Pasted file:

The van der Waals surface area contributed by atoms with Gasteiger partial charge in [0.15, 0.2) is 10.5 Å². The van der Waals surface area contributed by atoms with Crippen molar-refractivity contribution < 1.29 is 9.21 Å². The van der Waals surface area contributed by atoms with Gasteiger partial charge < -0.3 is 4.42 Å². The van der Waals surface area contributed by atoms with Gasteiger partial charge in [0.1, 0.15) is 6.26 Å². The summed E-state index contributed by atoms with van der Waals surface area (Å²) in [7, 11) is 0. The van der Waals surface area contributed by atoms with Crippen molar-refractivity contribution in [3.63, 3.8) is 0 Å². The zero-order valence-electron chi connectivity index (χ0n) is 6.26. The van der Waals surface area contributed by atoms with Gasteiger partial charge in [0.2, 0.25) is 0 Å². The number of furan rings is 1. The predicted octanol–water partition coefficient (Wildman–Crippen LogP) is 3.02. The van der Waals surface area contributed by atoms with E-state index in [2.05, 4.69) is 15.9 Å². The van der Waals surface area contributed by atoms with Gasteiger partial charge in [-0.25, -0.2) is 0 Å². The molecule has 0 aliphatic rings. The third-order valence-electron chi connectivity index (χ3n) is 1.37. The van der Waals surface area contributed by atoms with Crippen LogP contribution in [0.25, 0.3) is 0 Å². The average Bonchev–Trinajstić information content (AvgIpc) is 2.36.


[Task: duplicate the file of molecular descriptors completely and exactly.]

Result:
The van der Waals surface area contributed by atoms with Gasteiger partial charge in [0.15, 0.2) is 10.5 Å². The van der Waals surface area contributed by atoms with Crippen molar-refractivity contribution < 1.29 is 9.21 Å². The van der Waals surface area contributed by atoms with Gasteiger partial charge < -0.3 is 4.42 Å². The van der Waals surface area contributed by atoms with Gasteiger partial charge in [0.1, 0.15) is 6.26 Å². The summed E-state index contributed by atoms with van der Waals surface area (Å²) in [7, 11) is 0. The van der Waals surface area contributed by atoms with Crippen molar-refractivity contribution in [3.63, 3.8) is 0 Å². The zero-order valence-electron chi connectivity index (χ0n) is 6.26. The van der Waals surface area contributed by atoms with Gasteiger partial charge in [0.2, 0.25) is 0 Å². The number of furan rings is 1. The predicted octanol–water partition coefficient (Wildman–Crippen LogP) is 3.02. The van der Waals surface area contributed by atoms with E-state index in [2.05, 4.69) is 15.9 Å². The van der Waals surface area contributed by atoms with Gasteiger partial charge in [-0.25, -0.2) is 0 Å². The molecule has 0 aliphatic rings. The third-order valence-electron chi connectivity index (χ3n) is 1.37. The van der Waals surface area contributed by atoms with Crippen LogP contribution in [0.25, 0.3) is 0 Å². The average Bonchev–Trinajstić information content (AvgIpc) is 2.36.